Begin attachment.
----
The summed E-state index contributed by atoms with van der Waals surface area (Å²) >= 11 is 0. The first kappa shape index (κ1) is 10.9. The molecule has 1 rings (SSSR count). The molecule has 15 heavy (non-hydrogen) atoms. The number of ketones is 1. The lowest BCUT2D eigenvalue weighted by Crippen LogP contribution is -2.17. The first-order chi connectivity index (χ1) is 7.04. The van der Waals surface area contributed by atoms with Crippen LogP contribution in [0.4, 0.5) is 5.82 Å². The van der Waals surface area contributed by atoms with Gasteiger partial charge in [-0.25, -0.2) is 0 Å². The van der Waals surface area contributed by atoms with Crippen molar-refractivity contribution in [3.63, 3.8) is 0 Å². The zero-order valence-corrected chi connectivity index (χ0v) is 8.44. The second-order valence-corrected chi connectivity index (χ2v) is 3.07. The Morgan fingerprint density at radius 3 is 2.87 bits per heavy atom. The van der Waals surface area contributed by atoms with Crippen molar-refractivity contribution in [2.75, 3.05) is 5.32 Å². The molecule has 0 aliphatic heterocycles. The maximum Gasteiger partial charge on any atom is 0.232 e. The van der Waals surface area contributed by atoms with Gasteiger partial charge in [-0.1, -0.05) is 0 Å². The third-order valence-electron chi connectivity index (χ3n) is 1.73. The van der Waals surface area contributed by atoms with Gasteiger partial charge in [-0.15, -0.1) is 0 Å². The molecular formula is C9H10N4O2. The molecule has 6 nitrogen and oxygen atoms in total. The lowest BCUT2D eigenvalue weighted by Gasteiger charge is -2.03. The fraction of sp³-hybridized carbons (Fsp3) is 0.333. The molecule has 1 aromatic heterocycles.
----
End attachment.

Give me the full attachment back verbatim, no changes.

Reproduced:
The summed E-state index contributed by atoms with van der Waals surface area (Å²) >= 11 is 0. The first kappa shape index (κ1) is 10.9. The molecule has 1 rings (SSSR count). The molecule has 15 heavy (non-hydrogen) atoms. The number of ketones is 1. The lowest BCUT2D eigenvalue weighted by Crippen LogP contribution is -2.17. The first-order chi connectivity index (χ1) is 7.04. The van der Waals surface area contributed by atoms with Crippen LogP contribution in [0.4, 0.5) is 5.82 Å². The van der Waals surface area contributed by atoms with Gasteiger partial charge in [-0.25, -0.2) is 0 Å². The van der Waals surface area contributed by atoms with Crippen molar-refractivity contribution in [3.63, 3.8) is 0 Å². The zero-order valence-corrected chi connectivity index (χ0v) is 8.44. The second-order valence-corrected chi connectivity index (χ2v) is 3.07. The Morgan fingerprint density at radius 3 is 2.87 bits per heavy atom. The van der Waals surface area contributed by atoms with Crippen molar-refractivity contribution in [2.75, 3.05) is 5.32 Å². The molecule has 0 aliphatic heterocycles. The maximum Gasteiger partial charge on any atom is 0.232 e. The van der Waals surface area contributed by atoms with Gasteiger partial charge in [-0.1, -0.05) is 0 Å². The third-order valence-electron chi connectivity index (χ3n) is 1.73. The van der Waals surface area contributed by atoms with Gasteiger partial charge in [-0.15, -0.1) is 0 Å². The molecular formula is C9H10N4O2. The molecule has 6 nitrogen and oxygen atoms in total. The lowest BCUT2D eigenvalue weighted by Gasteiger charge is -2.03. The fraction of sp³-hybridized carbons (Fsp3) is 0.333. The molecule has 1 aromatic heterocycles.